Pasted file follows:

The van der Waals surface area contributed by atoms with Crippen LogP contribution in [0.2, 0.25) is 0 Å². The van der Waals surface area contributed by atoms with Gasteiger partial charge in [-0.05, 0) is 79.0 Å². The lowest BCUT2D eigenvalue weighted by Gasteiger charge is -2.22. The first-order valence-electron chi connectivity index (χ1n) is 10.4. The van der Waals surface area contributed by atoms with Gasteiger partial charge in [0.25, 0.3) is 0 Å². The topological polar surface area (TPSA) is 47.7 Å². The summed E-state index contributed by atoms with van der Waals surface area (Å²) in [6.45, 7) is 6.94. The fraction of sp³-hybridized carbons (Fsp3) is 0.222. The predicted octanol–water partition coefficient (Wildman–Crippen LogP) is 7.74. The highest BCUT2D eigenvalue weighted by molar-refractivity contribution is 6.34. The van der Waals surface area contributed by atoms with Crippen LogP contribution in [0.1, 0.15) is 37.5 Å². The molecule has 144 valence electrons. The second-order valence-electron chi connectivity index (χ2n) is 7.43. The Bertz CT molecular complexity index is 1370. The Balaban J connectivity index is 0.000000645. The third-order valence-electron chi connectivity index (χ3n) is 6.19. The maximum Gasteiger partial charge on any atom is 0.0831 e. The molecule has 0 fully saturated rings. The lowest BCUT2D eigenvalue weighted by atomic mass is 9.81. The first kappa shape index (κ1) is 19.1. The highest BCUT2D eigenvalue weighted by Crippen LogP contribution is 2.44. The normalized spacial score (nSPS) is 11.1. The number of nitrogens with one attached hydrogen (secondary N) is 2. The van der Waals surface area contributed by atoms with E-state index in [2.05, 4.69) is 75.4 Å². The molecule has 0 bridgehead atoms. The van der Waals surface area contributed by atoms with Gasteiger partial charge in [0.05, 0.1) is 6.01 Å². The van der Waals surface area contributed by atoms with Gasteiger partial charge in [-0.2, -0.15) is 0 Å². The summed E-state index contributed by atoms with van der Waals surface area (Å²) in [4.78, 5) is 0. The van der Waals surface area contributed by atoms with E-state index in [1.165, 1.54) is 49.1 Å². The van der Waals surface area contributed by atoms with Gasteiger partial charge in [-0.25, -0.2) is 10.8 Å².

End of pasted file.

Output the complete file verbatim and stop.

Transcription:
The van der Waals surface area contributed by atoms with Crippen LogP contribution in [0.2, 0.25) is 0 Å². The van der Waals surface area contributed by atoms with Gasteiger partial charge in [-0.05, 0) is 79.0 Å². The lowest BCUT2D eigenvalue weighted by Gasteiger charge is -2.22. The first-order valence-electron chi connectivity index (χ1n) is 10.4. The van der Waals surface area contributed by atoms with Gasteiger partial charge in [0.25, 0.3) is 0 Å². The topological polar surface area (TPSA) is 47.7 Å². The summed E-state index contributed by atoms with van der Waals surface area (Å²) in [6.45, 7) is 6.94. The fraction of sp³-hybridized carbons (Fsp3) is 0.222. The predicted octanol–water partition coefficient (Wildman–Crippen LogP) is 7.74. The highest BCUT2D eigenvalue weighted by molar-refractivity contribution is 6.34. The van der Waals surface area contributed by atoms with Crippen LogP contribution in [0.1, 0.15) is 37.5 Å². The molecule has 144 valence electrons. The second-order valence-electron chi connectivity index (χ2n) is 7.43. The Bertz CT molecular complexity index is 1370. The Balaban J connectivity index is 0.000000645. The third-order valence-electron chi connectivity index (χ3n) is 6.19. The maximum Gasteiger partial charge on any atom is 0.0831 e. The molecule has 0 fully saturated rings. The lowest BCUT2D eigenvalue weighted by atomic mass is 9.81. The first kappa shape index (κ1) is 19.1. The highest BCUT2D eigenvalue weighted by Crippen LogP contribution is 2.44. The normalized spacial score (nSPS) is 11.1. The number of nitrogens with one attached hydrogen (secondary N) is 2. The van der Waals surface area contributed by atoms with E-state index in [2.05, 4.69) is 75.4 Å². The molecule has 0 bridgehead atoms. The van der Waals surface area contributed by atoms with Gasteiger partial charge in [0.05, 0.1) is 6.01 Å². The van der Waals surface area contributed by atoms with Gasteiger partial charge in [-0.2, -0.15) is 0 Å². The summed E-state index contributed by atoms with van der Waals surface area (Å²) in [4.78, 5) is 0. The van der Waals surface area contributed by atoms with E-state index in [1.165, 1.54) is 49.1 Å². The van der Waals surface area contributed by atoms with Gasteiger partial charge in [-0.25, -0.2) is 10.8 Å².